Today is Charles Dickens’s 200th birthday. Or, more accurately, the 200th anniversary of his birth in Portsmouth, England (you know, he’s dead and everything so it’s not, like, a real birthday or whatever). So: how do we celebrate? Let’s see. We could stage a dramatic reading of Bleak House in a busy town square, approximating (or likely failing miserably at approximating) Dickens’s own famous public readings. Or: we could take a plane to London and walk the lengths of the city, compiling voracious mental notes and catalogs of urban life, which Dickens was known to do in preparation for writing a new novel. Or: we could listen to Suite No. 5 in E Major by the author’s favorite composer George Frideric Handel, the final movement of which–“The Harmonious Blacksmith”–provided Pip with his nickname in Great Expectations.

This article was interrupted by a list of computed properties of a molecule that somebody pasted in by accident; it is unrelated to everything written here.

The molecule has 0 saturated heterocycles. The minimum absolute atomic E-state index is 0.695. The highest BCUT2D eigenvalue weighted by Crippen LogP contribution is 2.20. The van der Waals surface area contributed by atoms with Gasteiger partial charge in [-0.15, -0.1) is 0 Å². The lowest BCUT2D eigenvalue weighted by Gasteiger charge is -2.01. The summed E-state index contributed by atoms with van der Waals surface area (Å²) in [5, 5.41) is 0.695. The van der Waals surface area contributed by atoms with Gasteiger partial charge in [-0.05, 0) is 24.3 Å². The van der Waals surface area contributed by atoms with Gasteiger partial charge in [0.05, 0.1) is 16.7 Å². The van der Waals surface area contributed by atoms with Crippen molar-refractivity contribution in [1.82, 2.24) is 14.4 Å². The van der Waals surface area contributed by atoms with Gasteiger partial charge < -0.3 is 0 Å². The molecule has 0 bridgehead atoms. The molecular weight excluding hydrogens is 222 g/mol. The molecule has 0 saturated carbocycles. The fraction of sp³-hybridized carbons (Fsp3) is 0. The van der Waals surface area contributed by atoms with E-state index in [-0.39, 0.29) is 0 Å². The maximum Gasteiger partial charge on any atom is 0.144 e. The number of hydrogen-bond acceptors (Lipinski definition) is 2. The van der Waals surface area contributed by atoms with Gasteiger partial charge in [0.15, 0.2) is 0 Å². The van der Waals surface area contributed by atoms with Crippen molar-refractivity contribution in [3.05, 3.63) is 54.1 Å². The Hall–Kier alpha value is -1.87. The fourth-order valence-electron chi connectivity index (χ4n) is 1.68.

Ugh, actually all of that sounds kind of taxing. Let’s just go to the Morgan Library instead and see the Charles Dickens at 200 exhibition for free!
To mark the Dickens bicentennial, the museum is offering free admission. The show is only up until February 12, so you should probably skip out on work and go look at one of the most extensive collections of the author’s letters and papers in the world. Or you could just watch the Masterpiece Theatre adaptation of David Copperfield, just like you did in college when you were too busy getting beer-drunk to do the actual reading but didn’t want to be alienated in class or caught off guard and wanted to have some kind of slim grasp on plot and character development for when the professor called you out on your general ignorance. Not that any of us have ever done that or anything.